Market Commentary: The Longest Day

Published June 4, 2019

They number less than 500,000 now, but American veterans of World War II will pause on Thursday to honor allies who were part of the legendary landings at Normandy on D-Day. The unprecedented invasion which took place 75 years ago in German-occupied France marked a turning point in the global conflict. Of the 156,000 allied troops participating, only a small number survivors remain. Some of them are returning to pay tribute to the 2,501 Americans and 1,913 British, Canadian and other allies who were killed on June 6, 1944. Those in their ninth and tenth decades with stories still to tell of the Longest Day were mere teenagers at the time, on board one of the 6,939 vessels or 9,543 airplanes. President Trump is one of dozens of world leaders and former soldiers and sailors who will commemorate the day with solemn ceremonies at Omaha, Utah, Gold, Juno and Sword Beaches.

There is some strain these days between the U.S. and its old allies. This comes as a result of trade policies that are skewing global financial markets. The on-again, off-again talks with China and new tariffs on Mexican goods as well as some twenty active sanction programs have shaken some relationships and steered investors from the realm of risk back into safe havens. During May, the Dow dropped 1,777 points, the S&P fell 6.6% and the Nasdaq 7.9%. Oil prices plunged by 16%, or $10.41 a barrel. Buyers turned to U.S. Treasuries and prices soared. The 2-year yield decreased by 34 basis points to 1.92%, the 10-year fell 38 basis points to 2.12% and the 30-year dropped 36 basis points to 2.56%. The Treasury yield curve began to invert toward the end of the month with the 3-month government yield exceeding that of the 10-year, the widest such difference since the financial crisis. At this writing, the 3-month yield at 2.34% remains higher than the 10-year Note at 2.12%. When short-term rates exceed intermediate rates, the Federal Reserve starts to think about reducing the Fed Funds rates again. Particularly when the data show slowing growth. Futures markets are now pricing in two rate cuts by the end of the year, and central banks around the world are taking note.

The 30-year bonds of Canada, the United Kingdom, France, Spain and Switzerland currently yield 1.74%, 1.49%, 1.19%, 1.77%, and -0.027%, respectively. These low yields continue to make U.S. Treasuries look relatively attractive to overseas buyers, a favorable condition when we have so much borrowing to do. This week alone, the Treasury is auctioning $75 billion of 4- and 8-week bills. Also of increasing interest to foreign investors are U.S. municipal bonds. This market has experienced a supply/demand imbalance for 17 consecutive months. At $27.4 billion, May issuance was at a 5-year low at the same time that $24 billion of outstanding bonds matured and investors scoured the market looking for new ones to invest in. Households have added a net of $37 billion into municipal bond mutual funds during the past 21 weeks. Last month, the 2-year AAA municipal general obligation bond yield fell 16 basis points from 1.55% to 1.39%. The 10-year yield dropped 21 basis points to 1.65% and the 30-year benchmark yield sank 23 basis points to 2.32%. The spread between 2- and 30-year yields narrowed to 93 basis points. Returns were solid. The S&P benchmark municipal index returned 1.35% in May and the high yield muni index closed up 1.54%. The 15+ year taxable municipal bond index outperformed with a monthly return of 4.21%.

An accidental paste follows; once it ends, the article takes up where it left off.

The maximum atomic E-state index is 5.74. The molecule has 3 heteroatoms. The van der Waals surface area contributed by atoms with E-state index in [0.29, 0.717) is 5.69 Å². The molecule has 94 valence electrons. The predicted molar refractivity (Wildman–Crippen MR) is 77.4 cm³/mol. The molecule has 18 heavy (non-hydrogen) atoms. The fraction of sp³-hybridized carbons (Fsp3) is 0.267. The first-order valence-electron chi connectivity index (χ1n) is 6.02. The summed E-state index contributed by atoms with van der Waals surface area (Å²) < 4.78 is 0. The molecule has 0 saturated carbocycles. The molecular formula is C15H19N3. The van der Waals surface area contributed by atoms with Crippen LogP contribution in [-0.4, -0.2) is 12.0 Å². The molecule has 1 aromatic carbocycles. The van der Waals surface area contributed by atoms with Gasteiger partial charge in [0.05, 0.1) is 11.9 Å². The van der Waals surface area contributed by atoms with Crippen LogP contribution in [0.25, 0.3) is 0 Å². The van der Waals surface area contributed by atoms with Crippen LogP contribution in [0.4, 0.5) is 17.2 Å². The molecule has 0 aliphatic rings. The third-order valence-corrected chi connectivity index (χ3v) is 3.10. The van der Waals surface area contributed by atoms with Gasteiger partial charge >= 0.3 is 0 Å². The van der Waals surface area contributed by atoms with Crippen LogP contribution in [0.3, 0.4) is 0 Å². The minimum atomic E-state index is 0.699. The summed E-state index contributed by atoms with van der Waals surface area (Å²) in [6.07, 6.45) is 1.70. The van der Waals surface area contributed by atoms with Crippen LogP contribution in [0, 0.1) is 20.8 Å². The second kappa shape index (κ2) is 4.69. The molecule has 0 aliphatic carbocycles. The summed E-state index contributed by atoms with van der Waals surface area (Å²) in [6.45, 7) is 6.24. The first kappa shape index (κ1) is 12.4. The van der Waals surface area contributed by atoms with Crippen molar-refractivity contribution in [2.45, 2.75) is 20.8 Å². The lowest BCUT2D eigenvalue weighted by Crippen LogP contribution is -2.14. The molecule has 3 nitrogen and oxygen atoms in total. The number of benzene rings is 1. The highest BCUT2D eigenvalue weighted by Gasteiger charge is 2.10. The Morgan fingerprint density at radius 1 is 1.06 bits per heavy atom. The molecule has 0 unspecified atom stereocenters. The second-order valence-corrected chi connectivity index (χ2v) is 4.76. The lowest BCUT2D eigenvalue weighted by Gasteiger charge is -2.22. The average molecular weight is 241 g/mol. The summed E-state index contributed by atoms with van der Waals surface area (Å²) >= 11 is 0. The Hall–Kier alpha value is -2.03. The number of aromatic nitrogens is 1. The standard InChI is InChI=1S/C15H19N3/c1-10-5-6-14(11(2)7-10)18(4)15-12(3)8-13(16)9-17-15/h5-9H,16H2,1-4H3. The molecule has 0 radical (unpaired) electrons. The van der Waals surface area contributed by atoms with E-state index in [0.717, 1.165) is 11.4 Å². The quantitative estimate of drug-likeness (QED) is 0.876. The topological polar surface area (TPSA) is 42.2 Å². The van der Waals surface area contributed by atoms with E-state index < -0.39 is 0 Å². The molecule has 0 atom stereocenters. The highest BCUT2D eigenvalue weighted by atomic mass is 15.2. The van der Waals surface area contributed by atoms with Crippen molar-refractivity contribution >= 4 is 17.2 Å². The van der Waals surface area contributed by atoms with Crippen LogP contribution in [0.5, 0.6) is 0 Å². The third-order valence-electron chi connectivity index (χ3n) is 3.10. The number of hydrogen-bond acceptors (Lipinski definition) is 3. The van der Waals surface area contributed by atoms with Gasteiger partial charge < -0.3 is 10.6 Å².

With the President overseas, this week’s media coverage will captivate fans of the British royal family as well as World War II buffs. It is also a sports fan’s dream. We have the Bruins and Blues in the Stanley Cup Finals, the Women’s FIFA world cup, the Warriors and Raptors in the NBA finals, NFL minicamps beginning, and America’s national pastime. On the economic front, we expect data on U.S. manufacturing, factory and durable goods orders, productivity, unit labor costs, and jobs. In the municipal market, the primary slate totals close to $7 billion and includes a $25.6 million non-rated Louisiana Public Facilities Authority financing for Young Audiences Charter School, a $23.7 million non-rated Lake County, Florida issue for Imagine South Lake Charter School, and an $89 million Capital Trust Agency of Florida deal for Renaissance Charter School.

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